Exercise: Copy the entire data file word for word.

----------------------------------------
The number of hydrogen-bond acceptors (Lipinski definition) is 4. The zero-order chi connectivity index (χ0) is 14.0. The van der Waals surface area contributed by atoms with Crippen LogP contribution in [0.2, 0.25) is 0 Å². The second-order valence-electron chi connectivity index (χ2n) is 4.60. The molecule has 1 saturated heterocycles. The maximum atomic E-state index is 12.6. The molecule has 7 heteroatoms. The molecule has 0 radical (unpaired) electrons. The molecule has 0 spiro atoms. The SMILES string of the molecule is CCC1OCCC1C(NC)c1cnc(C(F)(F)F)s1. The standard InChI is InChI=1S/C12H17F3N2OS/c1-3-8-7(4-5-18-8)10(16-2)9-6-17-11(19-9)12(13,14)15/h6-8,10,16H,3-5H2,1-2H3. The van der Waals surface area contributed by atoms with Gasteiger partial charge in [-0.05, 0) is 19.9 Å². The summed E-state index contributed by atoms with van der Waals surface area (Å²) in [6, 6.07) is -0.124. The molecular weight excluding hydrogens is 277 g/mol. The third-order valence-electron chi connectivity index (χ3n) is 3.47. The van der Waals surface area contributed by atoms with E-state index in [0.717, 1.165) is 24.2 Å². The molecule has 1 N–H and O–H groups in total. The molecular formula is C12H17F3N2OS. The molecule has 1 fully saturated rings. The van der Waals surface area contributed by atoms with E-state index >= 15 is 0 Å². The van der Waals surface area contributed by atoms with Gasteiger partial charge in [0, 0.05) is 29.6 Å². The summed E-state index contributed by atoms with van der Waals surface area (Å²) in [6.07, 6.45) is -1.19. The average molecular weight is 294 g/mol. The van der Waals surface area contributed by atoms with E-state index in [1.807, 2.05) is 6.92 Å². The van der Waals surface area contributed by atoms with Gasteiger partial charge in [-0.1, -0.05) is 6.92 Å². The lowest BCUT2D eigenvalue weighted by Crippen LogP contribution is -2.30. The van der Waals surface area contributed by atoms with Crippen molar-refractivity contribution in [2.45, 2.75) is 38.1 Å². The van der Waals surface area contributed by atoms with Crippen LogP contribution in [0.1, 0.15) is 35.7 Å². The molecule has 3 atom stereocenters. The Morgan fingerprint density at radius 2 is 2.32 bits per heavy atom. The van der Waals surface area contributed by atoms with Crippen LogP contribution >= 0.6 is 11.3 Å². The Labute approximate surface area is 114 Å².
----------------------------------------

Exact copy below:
The number of hydrogen-bond acceptors (Lipinski definition) is 4. The zero-order chi connectivity index (χ0) is 14.0. The van der Waals surface area contributed by atoms with Crippen LogP contribution in [0.2, 0.25) is 0 Å². The second-order valence-electron chi connectivity index (χ2n) is 4.60. The molecule has 1 saturated heterocycles. The maximum atomic E-state index is 12.6. The molecule has 7 heteroatoms. The molecule has 0 radical (unpaired) electrons. The molecule has 0 spiro atoms. The SMILES string of the molecule is CCC1OCCC1C(NC)c1cnc(C(F)(F)F)s1. The standard InChI is InChI=1S/C12H17F3N2OS/c1-3-8-7(4-5-18-8)10(16-2)9-6-17-11(19-9)12(13,14)15/h6-8,10,16H,3-5H2,1-2H3. The van der Waals surface area contributed by atoms with Gasteiger partial charge in [-0.05, 0) is 19.9 Å². The summed E-state index contributed by atoms with van der Waals surface area (Å²) in [6, 6.07) is -0.124. The molecular weight excluding hydrogens is 277 g/mol. The third-order valence-electron chi connectivity index (χ3n) is 3.47. The van der Waals surface area contributed by atoms with E-state index in [0.717, 1.165) is 24.2 Å². The molecule has 1 N–H and O–H groups in total. The molecular formula is C12H17F3N2OS. The molecule has 1 fully saturated rings. The van der Waals surface area contributed by atoms with E-state index >= 15 is 0 Å². The van der Waals surface area contributed by atoms with Gasteiger partial charge in [0, 0.05) is 29.6 Å². The summed E-state index contributed by atoms with van der Waals surface area (Å²) in [6.07, 6.45) is -1.19. The average molecular weight is 294 g/mol. The van der Waals surface area contributed by atoms with E-state index in [1.807, 2.05) is 6.92 Å². The van der Waals surface area contributed by atoms with Gasteiger partial charge in [-0.1, -0.05) is 6.92 Å². The lowest BCUT2D eigenvalue weighted by Crippen LogP contribution is -2.30. The van der Waals surface area contributed by atoms with Crippen molar-refractivity contribution in [2.45, 2.75) is 38.1 Å². The van der Waals surface area contributed by atoms with Crippen LogP contribution in [0.1, 0.15) is 35.7 Å². The molecule has 3 atom stereocenters. The Morgan fingerprint density at radius 2 is 2.32 bits per heavy atom. The van der Waals surface area contributed by atoms with Crippen LogP contribution >= 0.6 is 11.3 Å². The Labute approximate surface area is 114 Å².